Where do I begin? I know my great-grandfather, Josef Boksa, 2/28/77 was born in Warsaw. And recently found his naturalization papers from 1917. It lists the date of his arrival as 8/16/1902 and that's all I know. He lived in Chicago. I've not been successful finding any of the ship records for my family.

  • Have you searched Ancestry.com passenger lists? If you don't have access, signing up for a free trial might move things forward.
    – user104
    Commented Mar 12, 2013 at 15:47

2 Answers 2


You could attack this problem from either the port of departure or the place of entry to the USA.

If you choose to begin in Europe, then you should look for
- Passenger Lists leaving UK 1890-1960 (FindMyPast has this)
- Hamburg passenger lists 1850-1934 (available on Ancestry)
Since it is more likely that migrants from Poland would travel through Hamburg than travel first to England, I would start with the German lists.

There is a small chance that Josef sailed for America from Bremen, LeHavre, Amsterdam, Rotterdam, and Antwerp. In that case, your chances of success are much less.

If you want to begin at Josef's destination, then you will want to hope that he came through Ellis Island but be aware that there there are several other east coast ports that might be the one.

As an alternative strategy, set aside the name of the person and focus on the date of arrival (and hope it is correct). Search major newspapers from mid-August 1902 for reports of migrant ships and when you have a list of names begin to investigate where they came from and the ethnicity of their cargo. That may narrow the possibilities.

The 1920 Census shows that the (deceased) mother of Josef's children was born in Poland. Do you know if they met in the USA or came here as a couple. Often a family group is easier to track than an individual.

  • Thank you for your "places to begin". And just to clarify, there must be another Josef Boksa, he married his wife Elzbieta Duda in Chicago, May 11, 1903. They met in Prague. We believe he came to America first and then sent for her. At least that's the way the family told the story.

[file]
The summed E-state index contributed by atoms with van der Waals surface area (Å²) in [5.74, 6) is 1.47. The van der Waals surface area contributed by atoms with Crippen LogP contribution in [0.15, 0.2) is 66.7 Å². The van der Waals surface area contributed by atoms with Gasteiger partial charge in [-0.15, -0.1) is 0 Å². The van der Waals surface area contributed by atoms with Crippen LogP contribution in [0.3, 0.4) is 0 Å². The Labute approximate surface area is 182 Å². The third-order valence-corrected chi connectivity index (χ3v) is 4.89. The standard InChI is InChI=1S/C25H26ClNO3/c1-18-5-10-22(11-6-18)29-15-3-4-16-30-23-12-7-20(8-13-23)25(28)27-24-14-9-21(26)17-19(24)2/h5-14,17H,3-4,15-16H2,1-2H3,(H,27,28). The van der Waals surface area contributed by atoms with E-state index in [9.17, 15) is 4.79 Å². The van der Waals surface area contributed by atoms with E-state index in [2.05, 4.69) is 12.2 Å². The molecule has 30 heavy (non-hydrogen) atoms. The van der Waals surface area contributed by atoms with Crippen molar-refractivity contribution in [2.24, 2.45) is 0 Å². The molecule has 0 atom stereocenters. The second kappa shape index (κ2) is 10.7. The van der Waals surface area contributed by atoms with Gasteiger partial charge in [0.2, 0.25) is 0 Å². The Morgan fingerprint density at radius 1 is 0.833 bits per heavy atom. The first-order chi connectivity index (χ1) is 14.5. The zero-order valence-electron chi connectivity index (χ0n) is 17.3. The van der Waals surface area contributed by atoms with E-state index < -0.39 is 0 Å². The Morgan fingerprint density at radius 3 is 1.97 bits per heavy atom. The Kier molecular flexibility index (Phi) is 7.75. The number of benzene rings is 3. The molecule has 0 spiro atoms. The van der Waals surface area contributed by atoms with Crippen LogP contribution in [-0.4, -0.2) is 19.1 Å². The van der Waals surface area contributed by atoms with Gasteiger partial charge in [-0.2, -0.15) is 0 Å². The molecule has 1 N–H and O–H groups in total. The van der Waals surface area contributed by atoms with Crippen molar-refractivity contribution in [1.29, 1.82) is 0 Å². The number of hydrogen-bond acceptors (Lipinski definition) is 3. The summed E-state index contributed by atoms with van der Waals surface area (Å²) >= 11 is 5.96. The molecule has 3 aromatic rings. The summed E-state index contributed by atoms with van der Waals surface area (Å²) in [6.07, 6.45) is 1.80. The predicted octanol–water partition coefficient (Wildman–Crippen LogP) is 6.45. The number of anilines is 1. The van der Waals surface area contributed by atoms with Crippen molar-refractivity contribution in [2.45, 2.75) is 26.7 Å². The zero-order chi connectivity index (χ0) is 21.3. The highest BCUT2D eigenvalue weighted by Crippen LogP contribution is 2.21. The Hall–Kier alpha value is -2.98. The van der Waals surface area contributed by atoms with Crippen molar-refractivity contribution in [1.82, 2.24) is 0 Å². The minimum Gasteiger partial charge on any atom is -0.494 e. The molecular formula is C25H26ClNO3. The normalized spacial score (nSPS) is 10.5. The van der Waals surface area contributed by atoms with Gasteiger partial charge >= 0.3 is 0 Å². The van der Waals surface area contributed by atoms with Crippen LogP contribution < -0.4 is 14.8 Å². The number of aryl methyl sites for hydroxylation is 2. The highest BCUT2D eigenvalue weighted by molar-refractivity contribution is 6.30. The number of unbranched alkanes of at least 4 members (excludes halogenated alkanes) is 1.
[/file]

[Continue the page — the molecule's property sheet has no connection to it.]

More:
– Kthompso
    Commented Mar 11, 2013 at 15:42
  • Family stories should always be tested against arithmetic. If Josef arrived in August 1902 then "sent for" his fiance, to have a May 1903 wedding seems a tight timeline.
    – Fortiter
    Commented Mar 12, 2013 at 10:16
  • It does seem like a tight timeline but the naturalization papers tossed me a date we'd never had. Ellis Island does not appear to hold any of my Slovak, Czech or Polish ancestors, so finding ships have been difficult. On the timeline question there were 6 babies by the end of 1907 and 3 more after that. So we felt that tight timelines were perhaps just part of life.
    – Kthompso
    Commented Mar 12, 2013 at 11:59

There's a likely suspect in the Hamburg passenger lists, departing 22 Sept 1901 from Hamburg and arriving at Boulogne-sur-Mer; Plymouth; New York. It lists his DOB as "about 1873" on the Ancestry indexing but the handwritten (in German) passenger log is next to impossible to read so dates are always a bit... iffy... in those cases.

Hope that tidbit might help.

  • Hmm interesting, could you post a link to the handwriting?
    – Cerberus
    Commented Mar 14, 2013 at 6:55

Your Answer

By clicking “Post Your Answer”, you agree to our terms of service and acknowledge you have read our privacy policy.

Not the answer you're looking for? Browse other questions tagged or ask your own question.